As a registered dietitian, I work with clients who want to support or improve their health by having a better relationship with food. But, unlike what people first think, that doesn’t mean eliminating or even necessarily restricting what you eat.
Forget the strict diets. Let’s rework your mental hang-ups about food
Nutrition is about honoring your body’s cues, having the emotional freedom to enjoy what you’re eating, and nourishing your body with a wide variety of foods—because that’s what your hormones and gut ultimately want.
For the average person, strict diets just don’t work. Even though some foods don’t sit well with some people, no one food is inherently good or bad. And eating something you wouldn’t normally indulge in doesn’t make you (or your diet) good or bad either.
Many women have absorbed our cultural message about what they should or shouldn’t eat or look like. It’s important for us to re-work that message and mindset before ever talking about what’s on your plate. At first, we focus a lot on identifying beliefs surrounding food, body image, and self-care. That leads to more openness about food and how to embrace eating to best support your body.
What intuitive eating really means
We are all born with some intuition about eating, but we lost it somewhere along the way. Intuitive eating is an ongoing process of letting go of eating patterns that don’t serve you or your body well. It means giving yourself permission to eat when you feel hungry and acknowledging that, yes, many of us turn to food when we are emotional or stressed. Doing this constantly may be an issue, but doing it every now and then is simply human—and that’s not something to beat yourself up about.
How to make a move toward intuitive eating
My clients have a lot of success with journaling and coaching. Patterns and hidden beliefs about food, eating, and the “thin ideal” usually emerge. We’re able to navigate through those blocks and re-learn how to view food. Sometimes, I use the example of Girl Scout cookies. If you’re denying yourself any types of sweets, all you can think about (and all you want) are Thin Mints. It is our body’s own adaptive response to “lack of” foods called the Restriction Binge Cycle. What this means is that anytime you feel that food is not going to be there for you or won’t be available to you, it could be very triggering.
Why intuitive eating is good for gut health and hormone balance
Many people believe elimination diets are the first step toward gut health. In my opinion, the problem with elimination diets is that taking out too many foods from your diet can be counterintuitive to healing. Improving gut health and hormone balance means building up and maintaining good microbiome. Microbiome is the collection of organisms in the gut that helps with digestion and your immune system.
One of the worst things for your microbiome is to focus on eating the same types of food over and over. And, one of the best ways to support it is to find freedom in your diet and allow yourself to eat a wide variety of foods.
Many clients come to me with fertility and ovulation problems, acne, and low progesterone or high cortisol from stressful jobs and over-exercising. Because they have been under-eating or focused on a limited number of foods, they usually have micronutrient deficiencies that need to be addressed.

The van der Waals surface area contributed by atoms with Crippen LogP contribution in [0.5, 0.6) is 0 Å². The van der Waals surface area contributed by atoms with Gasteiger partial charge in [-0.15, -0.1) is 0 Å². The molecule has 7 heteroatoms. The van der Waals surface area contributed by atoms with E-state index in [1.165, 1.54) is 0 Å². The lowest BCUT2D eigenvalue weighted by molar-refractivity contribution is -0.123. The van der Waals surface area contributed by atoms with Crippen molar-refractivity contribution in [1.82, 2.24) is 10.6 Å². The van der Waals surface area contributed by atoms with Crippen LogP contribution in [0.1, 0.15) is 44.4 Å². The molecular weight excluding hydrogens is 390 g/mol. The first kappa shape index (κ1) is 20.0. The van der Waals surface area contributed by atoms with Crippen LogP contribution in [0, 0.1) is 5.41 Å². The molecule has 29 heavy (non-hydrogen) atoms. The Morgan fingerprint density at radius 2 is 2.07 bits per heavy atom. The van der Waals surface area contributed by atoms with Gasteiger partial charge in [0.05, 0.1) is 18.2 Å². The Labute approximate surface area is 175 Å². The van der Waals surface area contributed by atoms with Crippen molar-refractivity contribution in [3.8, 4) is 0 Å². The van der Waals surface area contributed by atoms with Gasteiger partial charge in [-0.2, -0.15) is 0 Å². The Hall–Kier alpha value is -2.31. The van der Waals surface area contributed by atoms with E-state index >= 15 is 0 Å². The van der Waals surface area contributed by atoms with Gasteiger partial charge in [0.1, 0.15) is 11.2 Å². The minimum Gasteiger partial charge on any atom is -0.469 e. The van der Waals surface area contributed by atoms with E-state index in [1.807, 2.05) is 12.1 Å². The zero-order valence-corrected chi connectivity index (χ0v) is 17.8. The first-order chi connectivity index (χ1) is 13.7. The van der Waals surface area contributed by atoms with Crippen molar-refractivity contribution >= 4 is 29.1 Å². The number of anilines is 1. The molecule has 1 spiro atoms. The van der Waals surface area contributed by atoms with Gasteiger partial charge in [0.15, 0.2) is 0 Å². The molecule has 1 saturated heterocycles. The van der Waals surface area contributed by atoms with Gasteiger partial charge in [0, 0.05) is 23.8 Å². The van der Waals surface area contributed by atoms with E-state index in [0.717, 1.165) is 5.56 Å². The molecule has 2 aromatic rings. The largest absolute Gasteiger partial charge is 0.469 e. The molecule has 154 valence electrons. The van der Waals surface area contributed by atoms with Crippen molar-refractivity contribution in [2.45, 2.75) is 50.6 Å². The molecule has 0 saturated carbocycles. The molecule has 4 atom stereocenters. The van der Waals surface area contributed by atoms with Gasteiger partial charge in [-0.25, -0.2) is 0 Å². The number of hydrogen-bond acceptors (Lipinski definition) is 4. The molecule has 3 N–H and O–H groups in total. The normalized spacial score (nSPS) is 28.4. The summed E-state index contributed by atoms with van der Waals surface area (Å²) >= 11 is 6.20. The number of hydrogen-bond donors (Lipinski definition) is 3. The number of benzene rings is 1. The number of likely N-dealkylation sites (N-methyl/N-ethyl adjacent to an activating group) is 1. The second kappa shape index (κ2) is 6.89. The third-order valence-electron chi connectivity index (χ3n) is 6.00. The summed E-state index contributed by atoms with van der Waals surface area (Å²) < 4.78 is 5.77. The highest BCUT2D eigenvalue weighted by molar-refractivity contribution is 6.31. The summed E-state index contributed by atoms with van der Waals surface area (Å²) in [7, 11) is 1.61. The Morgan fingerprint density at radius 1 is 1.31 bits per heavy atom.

Intuitive eating when you think you might have food sensitivities or allergies
There are always exceptions, but, in most situations, I’m not an advocate of eliminating foods and working them back in. For many women, cutting out so many foods at once leaves them feeling worse and with little to no energy. Because they’re feeling worse, it can get confusing as to which foods are really the issue. So, I have many women work in reverse. We rely on journaling to identify patterns of symptoms or how she felt after eating certain types of food.
My path to intuitive eating at the Pantry Doctor
I’m always researching and evolving. When I started out as a registered dietitian, my mindset was very different than it is now. I focused a lot on the “rules” around a healthful diet. For clients who came to me with gut health and hormone imbalances, we focused on elimination diets. My clients were able to stick to those rules for a while, but they just weren’t sustainable over the long haul. When I started to emphasize intuitive eating, I noticed my clients were having more and more success feeling better.
Advice for women struggling from hormone imbalance
Sometimes, we need medication for whatever reason. You should go over those pros and cons with your physician or nurse practitioner and take your meds as prescribed. But food is powerful, too. Getting the right micronutrients is powerful. And just as powerful is changing how we view food. For many women, there’s a lot of stress surrounding eating and body image. This is what I love about intuitive eating and finding food freedom. If you aren’t dieting and you are just living your life, that brings so much flexibility. Improving your relationship with food can help get us out of fight-or-flight mode, reduce high stress hormones, and help with overall hormonal balance.
Want to chat about intuitive eating?
Think you could benefit from intuitive eating or want to talk food relationships or gut health? Sign up for a free 20-minute consult to chat concerns, questions, and how I can help.
- Digestive issues after COVID: an RD answers - March 1, 2021
- Does stress affect gut bacteria? Yes, says an RD - January 20, 2021
- Diets and weight loss, and why I don’t prescribe them - December 23, 2020